TL;DR: It is argued that negative emotions are an important resource for the arts in general, rather than a special license for exceptional art forms only, and it is proposed that concomitant mixed emotions often help integrate negative emotions into altogether pleasurable trajectories.
Abstract: Why are negative emotions so central in art reception far beyond tragedy? Revisiting classical aesthetics in the light of recent psychological research, we present a novel model to explain this much discussed (apparent) paradox. We argue that negative emotions are an important resource for the arts in general, rather than a special license for exceptional art forms only. The underlying rationale is that negative emotions have been shown to be particularly powerful in securing attention, intense emotional involvement, and high memorability, and hence is precisely what artworks strive for. Two groups of processing mechanisms are identified that conjointly adopt the particular powers of negative emotions for art's purposes. The first group consists of psychological distancing mechanisms that are activated along with the cognitive schemata of art, representation, and fiction. These schemata imply personal safety and control over continuing or discontinuing exposure to artworks, thereby preventing negative emotions from becoming outright incompatible with expectations of enjoyment. This distancing sets the stage for a second group of processing components that allow art recipients to positively embrace the experiencing of negative emotions, thereby rendering art reception more intense, more interesting, more emotionally moving, more profound, and occasionally even more beautiful. These components include compositional interplays of positive and negative emotions, the effects of aesthetic virtues of using the media of (re)presentation (musical sound, words/language, color, shapes) on emotion perception, and meaning-making efforts. Moreover, our Distancing-Embracing model proposes that concomitant mixed emotions often help integrate negative emotions into altogether pleasurable trajectories.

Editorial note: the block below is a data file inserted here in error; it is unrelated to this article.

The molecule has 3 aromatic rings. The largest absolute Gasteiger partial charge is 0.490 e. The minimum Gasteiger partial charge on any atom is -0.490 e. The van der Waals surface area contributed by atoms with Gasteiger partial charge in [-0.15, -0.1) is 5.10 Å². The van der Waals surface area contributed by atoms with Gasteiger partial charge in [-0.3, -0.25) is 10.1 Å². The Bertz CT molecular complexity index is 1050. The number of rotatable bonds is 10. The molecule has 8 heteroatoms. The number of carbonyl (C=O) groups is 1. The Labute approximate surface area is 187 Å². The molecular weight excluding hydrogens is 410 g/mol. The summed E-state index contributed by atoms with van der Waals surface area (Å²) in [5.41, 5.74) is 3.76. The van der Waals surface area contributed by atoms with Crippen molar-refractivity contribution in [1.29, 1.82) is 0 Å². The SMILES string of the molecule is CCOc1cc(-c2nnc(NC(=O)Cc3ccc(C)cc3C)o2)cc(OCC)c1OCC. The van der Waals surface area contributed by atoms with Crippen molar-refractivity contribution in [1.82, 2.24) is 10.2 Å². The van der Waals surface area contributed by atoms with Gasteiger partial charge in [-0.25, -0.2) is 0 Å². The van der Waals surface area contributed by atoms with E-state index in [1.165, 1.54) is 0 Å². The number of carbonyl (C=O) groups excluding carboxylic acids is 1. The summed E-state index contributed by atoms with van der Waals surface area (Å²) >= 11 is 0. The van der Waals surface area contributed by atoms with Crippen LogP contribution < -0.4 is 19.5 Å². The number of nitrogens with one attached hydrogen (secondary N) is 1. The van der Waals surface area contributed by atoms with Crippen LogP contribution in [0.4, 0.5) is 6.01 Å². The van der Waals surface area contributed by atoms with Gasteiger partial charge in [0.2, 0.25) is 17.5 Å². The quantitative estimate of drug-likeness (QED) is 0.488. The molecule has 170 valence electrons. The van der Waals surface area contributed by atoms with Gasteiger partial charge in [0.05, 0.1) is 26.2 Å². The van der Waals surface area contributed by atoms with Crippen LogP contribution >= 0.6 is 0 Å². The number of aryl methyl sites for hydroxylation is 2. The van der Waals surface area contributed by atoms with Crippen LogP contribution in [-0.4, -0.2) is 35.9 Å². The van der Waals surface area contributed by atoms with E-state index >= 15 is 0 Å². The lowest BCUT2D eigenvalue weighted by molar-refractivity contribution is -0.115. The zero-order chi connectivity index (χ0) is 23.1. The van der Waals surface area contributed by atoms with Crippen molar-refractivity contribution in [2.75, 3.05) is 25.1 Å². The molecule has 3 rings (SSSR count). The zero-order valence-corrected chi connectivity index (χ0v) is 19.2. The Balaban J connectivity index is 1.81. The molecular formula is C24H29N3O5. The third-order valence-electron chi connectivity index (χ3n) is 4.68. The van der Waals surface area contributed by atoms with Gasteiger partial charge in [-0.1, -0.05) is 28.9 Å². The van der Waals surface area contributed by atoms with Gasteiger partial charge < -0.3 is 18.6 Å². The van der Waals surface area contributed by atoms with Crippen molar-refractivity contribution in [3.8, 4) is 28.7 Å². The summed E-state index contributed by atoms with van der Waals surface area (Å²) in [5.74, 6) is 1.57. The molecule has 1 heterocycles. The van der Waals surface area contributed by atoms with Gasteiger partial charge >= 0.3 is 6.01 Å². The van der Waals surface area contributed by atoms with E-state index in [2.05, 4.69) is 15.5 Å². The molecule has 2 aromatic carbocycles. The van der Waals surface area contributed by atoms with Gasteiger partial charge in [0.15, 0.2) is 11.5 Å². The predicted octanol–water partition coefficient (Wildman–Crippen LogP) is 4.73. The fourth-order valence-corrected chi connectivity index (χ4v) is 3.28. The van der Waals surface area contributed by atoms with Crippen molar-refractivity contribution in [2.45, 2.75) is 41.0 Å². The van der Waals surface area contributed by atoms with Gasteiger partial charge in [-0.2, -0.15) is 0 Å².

31 Jul 2013
TL;DR: The Sublime in Modern Philosophy: Aesthetics, Ethics, and Nature as discussed by the authors examines the sublime's contemporary significance through its relationship to the arts; its position with respect to other aesthetic categories involving mixed or negative emotions, such as tragedy; and its place in environmental aesthetics and ethics.